Callie Ridolfi, environmental consultant to the Yakama, tells IPS their diet of 150 to 519 grammes of fish a day, nearly double regional tribal averages and far greater than the mainstream population, puts them at greater risk, with as much as a one in 50 chance of getting cancer from eating resident fish.
Migratory fish like salmon that live in the ocean most of their lives are less affected, unlike resident fish.
According to a 2002 EPA study on fish contaminants, resident sturgeon and white fish from Hanford Reach had some of the highest levels of PCBs.
Last year, Washington and Oregon states released an advisory for the 150-mile heavily dammed stretch of the Columbia from Bonneville to McNary Dam to limit eating resident fish to once a week due to PCB toxins.
Fisheries manager at Mike Matylewich at Columbia River Inter Tribal Fish Commission (CRITFC), says, “Lubricants containing PCBs were used for years, particularly in transformers, at hydroelectric dams because of the ability to withstand high temperatures.
“The ability to withstand high temperatures contributes to their persistence in the environment as a legacy contaminant,” he tells IPS.
While the advisory does not include the Hanford Reach, the longest undammed stretch of the Columbia, Russell Jim doubts it’s safe.
“The DOE tells congress the river corridor is clean. It’s not clean but they are afraid of damages being filed against them.” A cancer survivor, Jim’s tribe received no compensation for damages from radioactive releases from 1944 to 1971 into the Columbia as high as 6,300,000 curies of Neptunium-239.
Steven G. Gilbert, a toxicologist with Physicians for Social Responsbility, tells IPS there is a lack transparency and data on the Hanford cleanup. “It is a huge problem,” he says, adding that contaminated groundwater at Hanford still interacts with the Columbia River, based on water levels.
Though eight of the nine nuclear reactors next to the river were decommissioned, the 1,175-megawatt Energy Northwest Energy power plant is still functioning
“Many people don’t know there is a live nuclear reactor on the Columbia. It’s the same style as Fukushima,” Gilbert explains.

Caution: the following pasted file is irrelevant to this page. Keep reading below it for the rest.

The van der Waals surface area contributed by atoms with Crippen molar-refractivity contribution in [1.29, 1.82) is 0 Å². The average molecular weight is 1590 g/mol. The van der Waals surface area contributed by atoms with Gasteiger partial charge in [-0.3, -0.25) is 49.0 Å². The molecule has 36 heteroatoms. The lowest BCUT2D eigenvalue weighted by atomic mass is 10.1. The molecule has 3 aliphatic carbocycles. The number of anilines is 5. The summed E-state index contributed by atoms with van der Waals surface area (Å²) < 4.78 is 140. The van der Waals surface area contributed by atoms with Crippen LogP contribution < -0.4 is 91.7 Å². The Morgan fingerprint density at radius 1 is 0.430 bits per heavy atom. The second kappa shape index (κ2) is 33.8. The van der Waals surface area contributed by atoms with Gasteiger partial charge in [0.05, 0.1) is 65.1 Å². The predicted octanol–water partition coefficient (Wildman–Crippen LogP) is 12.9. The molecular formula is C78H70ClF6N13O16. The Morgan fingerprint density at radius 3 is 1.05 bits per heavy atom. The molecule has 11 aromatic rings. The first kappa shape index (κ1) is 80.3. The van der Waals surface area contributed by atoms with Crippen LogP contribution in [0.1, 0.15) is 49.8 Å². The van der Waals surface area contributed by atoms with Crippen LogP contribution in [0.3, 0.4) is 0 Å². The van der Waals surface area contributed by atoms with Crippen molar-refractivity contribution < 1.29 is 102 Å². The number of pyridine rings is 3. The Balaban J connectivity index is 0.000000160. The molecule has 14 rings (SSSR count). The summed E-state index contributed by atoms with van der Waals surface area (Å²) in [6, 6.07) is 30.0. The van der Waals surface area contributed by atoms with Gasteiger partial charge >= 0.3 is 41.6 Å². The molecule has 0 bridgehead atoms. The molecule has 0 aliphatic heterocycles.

In the middle of the fight are the tribes, which are sovereign nations. Russell Jim says they are often erroneously described as “stakeholders” when they are separate governments.
“We were the only tribe to take on the nuclear issue and testify at the 1980 Senate subcommittee. In 1982 we immediately filed for affected tribe status. The Umatilla and the Nez Perce tribes later joined.”
Yucca Mountain was earmarked by congress as a nuclear storage repository for Hanford and other sites’ waste but the plan was struck down by the president. Southern Paiute and Western Shoshone in the region filed for affected status.
The Waste Isolation Pilot Plant (WIPP) in New Mexico was slated to take waste from Hanford but after a fire in February, the site is taking no more waste. The Bulletin of Atomic Scientists has expressed concern about the lack of storage options.
The U.S. has the largest stockpile of spent nuclear fuel globally – five times that of Russia.
“The best material to store waste in is granite and the northeast U.S. has a lot of granite. An ideal site was just 30 miles from the capital, but that is out,” says Russell Jim with a wry smile, considering its proximity to the White House.
He does not plan to give up. “We are the only people here who can’t pick up and move on.”
This story includes downloadable print-quality images -- Copyright IPS, to be used exclusively with this story.
IPS is an international communication institution with a global news agency at its core, raising the voices of the South
and civil society on issues of development, globalisation, human rights and the environment
Copyright © 2016 IPS-Inter Press Service. All rights reserved. - Terms & Conditions